@Yura It's hard to help without seeing a more representative code sample, but from what your saying it sounds like your code needs to be refactored. Using a char[] (or a String[] that just contains one String!) is just a way to hack around the issue rather than correcting it. I understand the temptation to fall back on C++ idioms if that's what you're used to, but it's going to impede your progress in learning the new language. –  Aaron Novstrup Aug 15 '10 at 7:16

Java uses a call by value startegy for evaluating calls.

That is, the value is copied to str, so if you assign to str that doesn't change the original value.

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If the changing of your String happens very often you could also assign a StringBuffer or StringBuilder to your variable and change its contents and only convert it to a String when this is needed.

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Expanding a bit on NullUserException's excellent answer, here's a more general solution:

public class Changeable<T> {
   T value;

   public Changeable(T value) {
      this.value = value;
   }

   public String toString() {
      return value.toString();
   }

   public boolean equals(Object other) {
      if (other instanceof Changeable) {
         return value.equals(((Changeable)other).value);
      } else {
         return value.equals(other);
      }
   }

   public int hashCode() {
      return value.hashCode();
   }
}

Yura's original code can then be rewritten as:

void changeString(Changeable<String> str){
   str.value = "Hello world":
}

void main() {
   Changeable<String> myStr = new Changeable<String>("");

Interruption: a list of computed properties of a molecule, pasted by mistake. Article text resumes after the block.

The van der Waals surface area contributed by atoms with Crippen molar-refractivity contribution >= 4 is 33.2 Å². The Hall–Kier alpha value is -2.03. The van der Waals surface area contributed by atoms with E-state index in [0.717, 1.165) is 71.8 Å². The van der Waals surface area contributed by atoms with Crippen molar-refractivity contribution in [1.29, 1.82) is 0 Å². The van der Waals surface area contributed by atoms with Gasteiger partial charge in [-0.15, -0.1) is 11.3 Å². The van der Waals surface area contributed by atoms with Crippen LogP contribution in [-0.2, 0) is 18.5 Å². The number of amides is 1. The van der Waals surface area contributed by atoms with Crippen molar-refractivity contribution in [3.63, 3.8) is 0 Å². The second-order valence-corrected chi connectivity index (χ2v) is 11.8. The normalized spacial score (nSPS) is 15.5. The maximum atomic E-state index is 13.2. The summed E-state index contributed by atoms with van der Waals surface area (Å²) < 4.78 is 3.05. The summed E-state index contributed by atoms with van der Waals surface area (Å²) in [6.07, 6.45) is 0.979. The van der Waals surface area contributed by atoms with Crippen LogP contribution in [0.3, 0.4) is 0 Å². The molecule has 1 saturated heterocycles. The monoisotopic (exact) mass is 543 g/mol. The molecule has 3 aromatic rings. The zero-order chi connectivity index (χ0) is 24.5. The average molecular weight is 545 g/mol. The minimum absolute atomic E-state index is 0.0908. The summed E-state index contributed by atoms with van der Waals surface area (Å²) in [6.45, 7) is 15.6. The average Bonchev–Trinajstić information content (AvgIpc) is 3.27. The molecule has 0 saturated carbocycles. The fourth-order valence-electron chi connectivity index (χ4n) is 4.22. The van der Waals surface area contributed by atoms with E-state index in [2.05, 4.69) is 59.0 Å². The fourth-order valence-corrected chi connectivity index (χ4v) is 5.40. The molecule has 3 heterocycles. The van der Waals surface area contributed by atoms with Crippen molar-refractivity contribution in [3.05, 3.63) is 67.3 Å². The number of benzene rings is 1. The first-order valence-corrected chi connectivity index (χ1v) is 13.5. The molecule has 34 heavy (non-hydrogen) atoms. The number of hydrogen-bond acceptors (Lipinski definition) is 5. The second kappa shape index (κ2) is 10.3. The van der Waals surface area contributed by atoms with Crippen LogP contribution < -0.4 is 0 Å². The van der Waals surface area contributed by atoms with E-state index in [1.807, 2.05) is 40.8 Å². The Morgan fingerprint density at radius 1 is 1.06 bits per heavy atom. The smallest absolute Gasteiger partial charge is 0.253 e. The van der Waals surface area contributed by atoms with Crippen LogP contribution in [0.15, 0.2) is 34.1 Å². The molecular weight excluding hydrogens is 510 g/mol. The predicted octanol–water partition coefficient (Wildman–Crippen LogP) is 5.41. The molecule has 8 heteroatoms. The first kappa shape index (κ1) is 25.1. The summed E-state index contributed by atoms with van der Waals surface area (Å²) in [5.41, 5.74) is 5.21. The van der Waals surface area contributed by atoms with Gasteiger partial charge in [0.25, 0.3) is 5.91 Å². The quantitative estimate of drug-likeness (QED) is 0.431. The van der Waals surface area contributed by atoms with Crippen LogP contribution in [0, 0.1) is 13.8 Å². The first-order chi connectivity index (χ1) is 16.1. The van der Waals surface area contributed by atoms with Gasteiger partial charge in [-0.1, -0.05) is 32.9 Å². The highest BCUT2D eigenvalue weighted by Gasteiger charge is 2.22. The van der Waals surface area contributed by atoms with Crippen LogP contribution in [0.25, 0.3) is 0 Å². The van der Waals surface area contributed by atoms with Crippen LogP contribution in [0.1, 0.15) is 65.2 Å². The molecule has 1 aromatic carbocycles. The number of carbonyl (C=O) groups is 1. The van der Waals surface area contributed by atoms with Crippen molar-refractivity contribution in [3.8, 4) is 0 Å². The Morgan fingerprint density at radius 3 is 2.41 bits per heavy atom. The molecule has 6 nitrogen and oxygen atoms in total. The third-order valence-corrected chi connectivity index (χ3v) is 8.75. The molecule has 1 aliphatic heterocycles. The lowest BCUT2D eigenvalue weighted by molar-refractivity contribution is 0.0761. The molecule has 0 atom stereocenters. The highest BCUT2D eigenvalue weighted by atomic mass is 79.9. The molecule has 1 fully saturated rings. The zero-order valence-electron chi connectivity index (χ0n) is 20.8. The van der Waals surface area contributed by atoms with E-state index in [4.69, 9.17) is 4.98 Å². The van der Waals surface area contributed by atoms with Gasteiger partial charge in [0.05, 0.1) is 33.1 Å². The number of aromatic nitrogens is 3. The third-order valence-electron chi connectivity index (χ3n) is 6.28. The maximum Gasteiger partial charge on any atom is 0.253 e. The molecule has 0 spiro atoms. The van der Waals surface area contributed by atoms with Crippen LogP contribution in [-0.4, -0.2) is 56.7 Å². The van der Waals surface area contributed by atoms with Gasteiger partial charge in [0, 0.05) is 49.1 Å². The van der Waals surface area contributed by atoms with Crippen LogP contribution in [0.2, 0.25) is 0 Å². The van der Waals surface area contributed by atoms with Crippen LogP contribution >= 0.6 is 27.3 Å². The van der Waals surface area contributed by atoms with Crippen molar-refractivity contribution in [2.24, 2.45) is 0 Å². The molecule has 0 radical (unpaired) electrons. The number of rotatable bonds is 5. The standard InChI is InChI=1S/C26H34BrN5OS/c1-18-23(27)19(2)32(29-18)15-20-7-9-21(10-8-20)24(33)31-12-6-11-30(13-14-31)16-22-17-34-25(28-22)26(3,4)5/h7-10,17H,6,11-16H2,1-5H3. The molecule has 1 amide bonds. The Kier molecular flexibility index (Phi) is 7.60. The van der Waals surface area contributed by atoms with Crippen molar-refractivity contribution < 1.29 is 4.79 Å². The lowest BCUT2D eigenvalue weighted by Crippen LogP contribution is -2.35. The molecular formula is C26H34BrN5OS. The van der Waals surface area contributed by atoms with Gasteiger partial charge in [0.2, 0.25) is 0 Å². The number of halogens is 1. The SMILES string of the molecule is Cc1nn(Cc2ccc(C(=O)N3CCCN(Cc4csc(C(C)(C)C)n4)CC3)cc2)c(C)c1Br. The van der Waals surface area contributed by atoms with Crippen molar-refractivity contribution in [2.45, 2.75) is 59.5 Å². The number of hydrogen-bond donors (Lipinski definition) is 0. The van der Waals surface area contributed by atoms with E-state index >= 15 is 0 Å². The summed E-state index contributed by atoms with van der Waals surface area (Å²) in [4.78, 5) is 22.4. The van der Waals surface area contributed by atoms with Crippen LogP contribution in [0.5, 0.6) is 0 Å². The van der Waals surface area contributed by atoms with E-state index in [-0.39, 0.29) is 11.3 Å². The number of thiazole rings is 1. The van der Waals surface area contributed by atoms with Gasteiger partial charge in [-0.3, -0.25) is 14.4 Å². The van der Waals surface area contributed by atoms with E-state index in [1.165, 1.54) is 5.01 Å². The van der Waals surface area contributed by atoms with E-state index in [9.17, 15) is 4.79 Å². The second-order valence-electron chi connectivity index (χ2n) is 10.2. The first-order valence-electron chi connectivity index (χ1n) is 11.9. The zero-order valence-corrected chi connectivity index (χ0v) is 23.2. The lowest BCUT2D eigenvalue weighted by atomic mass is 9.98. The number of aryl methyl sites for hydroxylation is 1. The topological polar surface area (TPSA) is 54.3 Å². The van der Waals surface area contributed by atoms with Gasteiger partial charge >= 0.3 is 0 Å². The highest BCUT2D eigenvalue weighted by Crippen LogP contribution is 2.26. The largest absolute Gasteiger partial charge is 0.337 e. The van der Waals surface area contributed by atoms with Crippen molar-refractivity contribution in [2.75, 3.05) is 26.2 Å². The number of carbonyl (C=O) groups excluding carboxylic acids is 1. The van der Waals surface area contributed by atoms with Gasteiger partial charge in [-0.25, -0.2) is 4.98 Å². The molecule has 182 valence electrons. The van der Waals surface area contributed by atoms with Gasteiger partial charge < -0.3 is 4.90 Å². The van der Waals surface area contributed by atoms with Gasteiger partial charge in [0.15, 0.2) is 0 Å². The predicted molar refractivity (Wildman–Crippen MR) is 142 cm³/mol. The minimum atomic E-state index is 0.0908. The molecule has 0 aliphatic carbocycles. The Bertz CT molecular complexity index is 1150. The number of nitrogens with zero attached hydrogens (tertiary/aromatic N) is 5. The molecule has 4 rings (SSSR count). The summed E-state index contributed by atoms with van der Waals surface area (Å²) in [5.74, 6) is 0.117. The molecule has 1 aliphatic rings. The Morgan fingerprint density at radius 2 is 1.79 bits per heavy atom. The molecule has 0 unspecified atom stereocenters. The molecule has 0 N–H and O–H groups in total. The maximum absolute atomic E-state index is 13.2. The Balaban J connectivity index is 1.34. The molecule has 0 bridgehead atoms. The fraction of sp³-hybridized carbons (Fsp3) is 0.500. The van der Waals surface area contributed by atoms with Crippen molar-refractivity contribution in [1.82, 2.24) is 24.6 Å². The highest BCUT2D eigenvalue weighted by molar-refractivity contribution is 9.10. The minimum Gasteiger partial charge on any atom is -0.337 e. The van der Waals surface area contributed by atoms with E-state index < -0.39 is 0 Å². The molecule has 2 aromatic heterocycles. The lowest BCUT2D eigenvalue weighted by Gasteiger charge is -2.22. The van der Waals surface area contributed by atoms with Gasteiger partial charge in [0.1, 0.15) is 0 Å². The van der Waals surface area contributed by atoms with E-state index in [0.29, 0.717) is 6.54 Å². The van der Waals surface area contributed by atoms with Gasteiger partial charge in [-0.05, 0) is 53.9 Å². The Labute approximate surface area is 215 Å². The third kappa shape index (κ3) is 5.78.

changeString(myStr);
}

And, just for fun, here it is in Scala:

class Changeable[T](var self: T) extends Proxy;

object Application {
   def changeString(str: Changeable[String]): Unit = {
      str.self = "Hello world";
   }

   def main(): Unit = {
      val myStr = new Changeable("");
      changeString(myStr);
   }
}
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Because the reference myStr is passed by value to the function changeString and the change is not reflected back to the calling function.

P.S : I am not a Java guy.

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downvoter, leave a comment please. –  Prasoon Saurav Aug 15 '10 at 6:28
2  
I didn't downvote, but the phrase "the change is not reflected back" can be misleading. Some changes, depending on the semantics, ARE reflected back. It's definitely not true that pass-by-value means that there are no side effects (and this is also the source of some beginner confusions, e.g. with passing array references and having its elements modifiable by a method). –  polygenelubricants Aug 15 '10 at 9:36

Bill, I have a solution to your problem which uses a List as a pointer in java!

void changeString(List<String> strPointer ){
    String str = "Hello world";
    strPointer.add(0, str);
}

main(){
    LinkedList<String> list = new LinkedList<String>();
    String myStr = new String("");
    changeString(list);
    myStr = list.get(0);
    System.out.println( myStr );
}

This answer takes a little extra work to insert and get out the string from the list, however the final line will print "Hello world!"

I hope this can help others as well!

-Port Forward Podcast